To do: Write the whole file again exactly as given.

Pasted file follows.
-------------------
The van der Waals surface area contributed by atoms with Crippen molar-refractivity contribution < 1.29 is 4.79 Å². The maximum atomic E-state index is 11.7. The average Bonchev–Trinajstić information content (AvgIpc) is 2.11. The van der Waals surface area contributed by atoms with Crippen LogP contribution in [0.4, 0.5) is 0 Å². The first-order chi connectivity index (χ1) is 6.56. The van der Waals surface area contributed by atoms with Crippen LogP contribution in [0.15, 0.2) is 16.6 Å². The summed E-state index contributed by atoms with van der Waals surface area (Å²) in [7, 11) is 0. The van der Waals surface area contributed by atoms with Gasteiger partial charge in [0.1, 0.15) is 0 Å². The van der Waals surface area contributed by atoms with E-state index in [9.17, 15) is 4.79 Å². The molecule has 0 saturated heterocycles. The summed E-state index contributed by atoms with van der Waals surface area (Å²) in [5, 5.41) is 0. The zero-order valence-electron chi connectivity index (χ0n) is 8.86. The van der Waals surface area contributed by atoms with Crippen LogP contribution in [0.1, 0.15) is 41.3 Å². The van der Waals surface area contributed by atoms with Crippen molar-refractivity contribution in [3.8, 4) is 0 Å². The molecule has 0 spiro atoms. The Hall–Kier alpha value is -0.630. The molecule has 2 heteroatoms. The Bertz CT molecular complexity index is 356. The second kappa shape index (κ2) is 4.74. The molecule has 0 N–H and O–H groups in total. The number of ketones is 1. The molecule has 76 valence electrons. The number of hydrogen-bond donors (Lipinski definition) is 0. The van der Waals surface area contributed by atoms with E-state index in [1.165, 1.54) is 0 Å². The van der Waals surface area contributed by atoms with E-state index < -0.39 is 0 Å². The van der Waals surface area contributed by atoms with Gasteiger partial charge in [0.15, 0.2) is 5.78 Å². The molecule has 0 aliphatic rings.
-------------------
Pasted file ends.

The van der Waals surface area contributed by atoms with Crippen molar-refractivity contribution < 1.29 is 4.79 Å². The maximum atomic E-state index is 11.7. The average Bonchev–Trinajstić information content (AvgIpc) is 2.11. The van der Waals surface area contributed by atoms with Crippen LogP contribution in [0.4, 0.5) is 0 Å². The first-order chi connectivity index (χ1) is 6.56. The van der Waals surface area contributed by atoms with Crippen LogP contribution in [0.15, 0.2) is 16.6 Å². The summed E-state index contributed by atoms with van der Waals surface area (Å²) in [7, 11) is 0. The van der Waals surface area contributed by atoms with Gasteiger partial charge in [0.1, 0.15) is 0 Å². The van der Waals surface area contributed by atoms with E-state index in [9.17, 15) is 4.79 Å². The molecule has 0 saturated heterocycles. The summed E-state index contributed by atoms with van der Waals surface area (Å²) in [5, 5.41) is 0. The zero-order valence-electron chi connectivity index (χ0n) is 8.86. The van der Waals surface area contributed by atoms with Crippen LogP contribution in [0.1, 0.15) is 41.3 Å². The van der Waals surface area contributed by atoms with Crippen molar-refractivity contribution in [3.8, 4) is 0 Å². The molecule has 0 spiro atoms. The Hall–Kier alpha value is -0.630. The molecule has 2 heteroatoms. The Bertz CT molecular complexity index is 356. The second kappa shape index (κ2) is 4.74. The molecule has 0 N–H and O–H groups in total. The number of ketones is 1. The molecule has 76 valence electrons. The number of hydrogen-bond donors (Lipinski definition) is 0. The van der Waals surface area contributed by atoms with E-state index in [1.165, 1.54) is 0 Å². The van der Waals surface area contributed by atoms with E-state index < -0.39 is 0 Å². The van der Waals surface area contributed by atoms with Gasteiger partial charge in [0.15, 0.2) is 5.78 Å². The molecule has 0 aliphatic rings.